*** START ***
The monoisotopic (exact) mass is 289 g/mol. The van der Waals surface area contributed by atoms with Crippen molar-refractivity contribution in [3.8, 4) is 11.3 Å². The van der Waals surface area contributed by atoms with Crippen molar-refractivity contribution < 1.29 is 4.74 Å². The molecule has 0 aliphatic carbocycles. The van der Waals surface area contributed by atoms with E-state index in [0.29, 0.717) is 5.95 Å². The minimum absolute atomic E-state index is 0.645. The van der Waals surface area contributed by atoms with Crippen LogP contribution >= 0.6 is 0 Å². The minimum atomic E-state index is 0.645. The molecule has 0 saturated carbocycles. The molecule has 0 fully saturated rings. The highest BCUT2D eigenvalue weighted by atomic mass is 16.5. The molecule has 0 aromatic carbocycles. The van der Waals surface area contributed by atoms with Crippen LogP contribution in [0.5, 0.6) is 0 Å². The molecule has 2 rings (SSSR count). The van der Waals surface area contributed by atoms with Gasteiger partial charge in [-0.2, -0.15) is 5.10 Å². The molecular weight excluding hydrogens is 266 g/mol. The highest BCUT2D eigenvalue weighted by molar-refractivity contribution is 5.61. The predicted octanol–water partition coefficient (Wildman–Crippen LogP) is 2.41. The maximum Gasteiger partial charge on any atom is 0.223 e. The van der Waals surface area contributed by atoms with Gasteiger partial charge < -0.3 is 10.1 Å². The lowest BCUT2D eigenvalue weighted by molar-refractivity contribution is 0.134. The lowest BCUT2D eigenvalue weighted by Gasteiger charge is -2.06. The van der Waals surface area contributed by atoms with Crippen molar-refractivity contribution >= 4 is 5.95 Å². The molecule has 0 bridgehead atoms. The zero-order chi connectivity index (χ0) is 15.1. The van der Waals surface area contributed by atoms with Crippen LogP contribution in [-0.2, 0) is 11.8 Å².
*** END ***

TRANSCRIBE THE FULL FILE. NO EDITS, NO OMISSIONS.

The monoisotopic (exact) mass is 289 g/mol. The van der Waals surface area contributed by atoms with Crippen molar-refractivity contribution in [3.8, 4) is 11.3 Å². The van der Waals surface area contributed by atoms with Crippen molar-refractivity contribution < 1.29 is 4.74 Å². The molecule has 0 aliphatic carbocycles. The van der Waals surface area contributed by atoms with E-state index in [0.29, 0.717) is 5.95 Å². The minimum absolute atomic E-state index is 0.645. The van der Waals surface area contributed by atoms with Crippen LogP contribution >= 0.6 is 0 Å². The minimum atomic E-state index is 0.645. The molecule has 0 saturated carbocycles. The molecule has 0 fully saturated rings. The highest BCUT2D eigenvalue weighted by atomic mass is 16.5. The molecule has 0 aromatic carbocycles. The van der Waals surface area contributed by atoms with Crippen LogP contribution in [0.5, 0.6) is 0 Å². The molecule has 2 rings (SSSR count). The van der Waals surface area contributed by atoms with Gasteiger partial charge in [-0.2, -0.15) is 5.10 Å². The molecular weight excluding hydrogens is 266 g/mol. The highest BCUT2D eigenvalue weighted by molar-refractivity contribution is 5.61. The predicted octanol–water partition coefficient (Wildman–Crippen LogP) is 2.41. The maximum Gasteiger partial charge on any atom is 0.223 e. The van der Waals surface area contributed by atoms with Gasteiger partial charge < -0.3 is 10.1 Å². The lowest BCUT2D eigenvalue weighted by molar-refractivity contribution is 0.134. The lowest BCUT2D eigenvalue weighted by Gasteiger charge is -2.06. The van der Waals surface area contributed by atoms with Crippen molar-refractivity contribution >= 4 is 5.95 Å². The molecule has 0 bridgehead atoms. The zero-order chi connectivity index (χ0) is 15.1. The van der Waals surface area contributed by atoms with Crippen LogP contribution in [-0.2, 0) is 11.8 Å².